Last year City Council approved building a new Parks and Recreation office and work center next to its old location.

The new building was supposed to be completed last October, but shortages and shipping delays caused the city to push the project back 8 months.

The new building at Wheeler street is now up and the city is waiting on five garage doors before the building can get heat, and finish construction.

“Prices on everything went up. The price of the building itself. By the time we started doing the planning on the building to when we actually had it purchased price had gone up 20 to $25,000. There again a local construction company put the building up for us,” said Clint Dalbom, Neosho Parks Director.

Dalbom says they plan on salvaging some Carthage marble that’s in the 79-year-old building before tearing it down.

They expect to have the garage doors by the end of the month and hope to have the building completed by June.


Warming through Tuesday; Cold front drops temperatures on Wednesday

After a cold and cloudy weekend, snow will finally have a chance to melt today and tomorrow. Temperatures will warm into the upper 40s this afternoon and the upper 50s tomorrow, with help from a southwesterly wind gust up to 25 MPH Tuesday. A cold front will pass over us in the early morning hours of Wednesday, where temperatures will promptly cool through the end of the week. This cold front will bring precipitation to our southeast, so right now, it looks like we will stay dry through this week. Temperatures will warm back into the lower 40s by the weekend.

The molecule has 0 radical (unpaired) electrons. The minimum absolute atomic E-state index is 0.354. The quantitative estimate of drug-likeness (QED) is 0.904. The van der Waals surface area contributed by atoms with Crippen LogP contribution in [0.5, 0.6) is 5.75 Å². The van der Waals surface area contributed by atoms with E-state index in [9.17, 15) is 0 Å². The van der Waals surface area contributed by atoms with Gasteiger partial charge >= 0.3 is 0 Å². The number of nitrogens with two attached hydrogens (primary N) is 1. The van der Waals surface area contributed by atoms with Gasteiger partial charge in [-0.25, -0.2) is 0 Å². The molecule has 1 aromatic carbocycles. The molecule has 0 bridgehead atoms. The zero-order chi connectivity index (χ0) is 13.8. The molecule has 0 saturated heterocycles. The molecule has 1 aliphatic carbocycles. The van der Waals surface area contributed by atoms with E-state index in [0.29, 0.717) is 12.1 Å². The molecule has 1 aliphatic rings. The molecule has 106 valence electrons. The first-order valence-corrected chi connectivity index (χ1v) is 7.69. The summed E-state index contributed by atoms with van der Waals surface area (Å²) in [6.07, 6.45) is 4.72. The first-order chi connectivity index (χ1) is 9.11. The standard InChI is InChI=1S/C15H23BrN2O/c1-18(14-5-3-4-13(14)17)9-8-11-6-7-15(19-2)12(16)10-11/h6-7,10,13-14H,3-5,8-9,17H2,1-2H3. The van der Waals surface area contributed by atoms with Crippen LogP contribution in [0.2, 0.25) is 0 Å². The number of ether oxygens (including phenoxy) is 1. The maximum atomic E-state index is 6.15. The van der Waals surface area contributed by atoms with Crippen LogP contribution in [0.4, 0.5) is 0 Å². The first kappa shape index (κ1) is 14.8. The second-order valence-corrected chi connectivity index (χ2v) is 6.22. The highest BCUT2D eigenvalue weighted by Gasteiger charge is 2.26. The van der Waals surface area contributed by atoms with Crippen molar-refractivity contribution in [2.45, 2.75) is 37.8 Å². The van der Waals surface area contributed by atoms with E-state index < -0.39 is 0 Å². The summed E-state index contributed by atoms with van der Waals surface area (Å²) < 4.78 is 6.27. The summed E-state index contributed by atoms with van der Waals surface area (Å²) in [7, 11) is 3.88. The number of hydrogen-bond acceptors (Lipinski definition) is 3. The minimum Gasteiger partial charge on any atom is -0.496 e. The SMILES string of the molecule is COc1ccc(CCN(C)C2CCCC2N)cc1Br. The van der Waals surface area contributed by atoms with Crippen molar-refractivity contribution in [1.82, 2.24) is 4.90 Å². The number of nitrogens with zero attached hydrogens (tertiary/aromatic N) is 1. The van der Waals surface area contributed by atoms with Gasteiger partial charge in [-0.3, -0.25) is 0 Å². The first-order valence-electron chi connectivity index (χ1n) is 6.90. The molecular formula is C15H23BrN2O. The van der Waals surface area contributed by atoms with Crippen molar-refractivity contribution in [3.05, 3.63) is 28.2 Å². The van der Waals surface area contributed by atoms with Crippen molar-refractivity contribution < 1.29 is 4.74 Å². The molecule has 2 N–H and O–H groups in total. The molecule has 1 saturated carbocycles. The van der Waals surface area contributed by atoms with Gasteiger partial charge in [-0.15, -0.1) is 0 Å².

Arrowhead Stadium fireworks can't keep up with Chiefs explosive offense… again!

KANSAS CITY, Mo. — The Kansas City Chiefs offense showed so many fireworks on the field Sunday night, that they ran out of them for celebrating touchdowns!

“Chiefs fan, we are sorry to report but, due to your support and the Chiefs continually finding the endzone, we have run out of touchdown fireworks. Please direct all of your complaints to your nearest fans first booth,” read the message on the big board to fans at Arrowhead.

After going down 7-0 in the second quarter against the Pittsburgh Steelers, the Chiefs went on to score 42 points, exhausting the stadium’s supply of pyrotechnics.

This is not the first time Arrowhead Stadium has been in this situation.

In Kansas City’s Super Bowl run in the 2019 season, the Chiefs came back from a 24-0 deficit at home against the Houston Texans.

The Chiefs rattled off seven consecutive touchdowns, eventually scoring 52 points causing the firework crews to run out.

After that game, the Kansas City Royals released a video on social media where Sluggerrr finds extra fireworks and shares them with KC Wolf.

The Royals re-published that video after Sunday night’s win asking, “Hey Chiefs, need us to send Sluggerrr on another fireworks run?”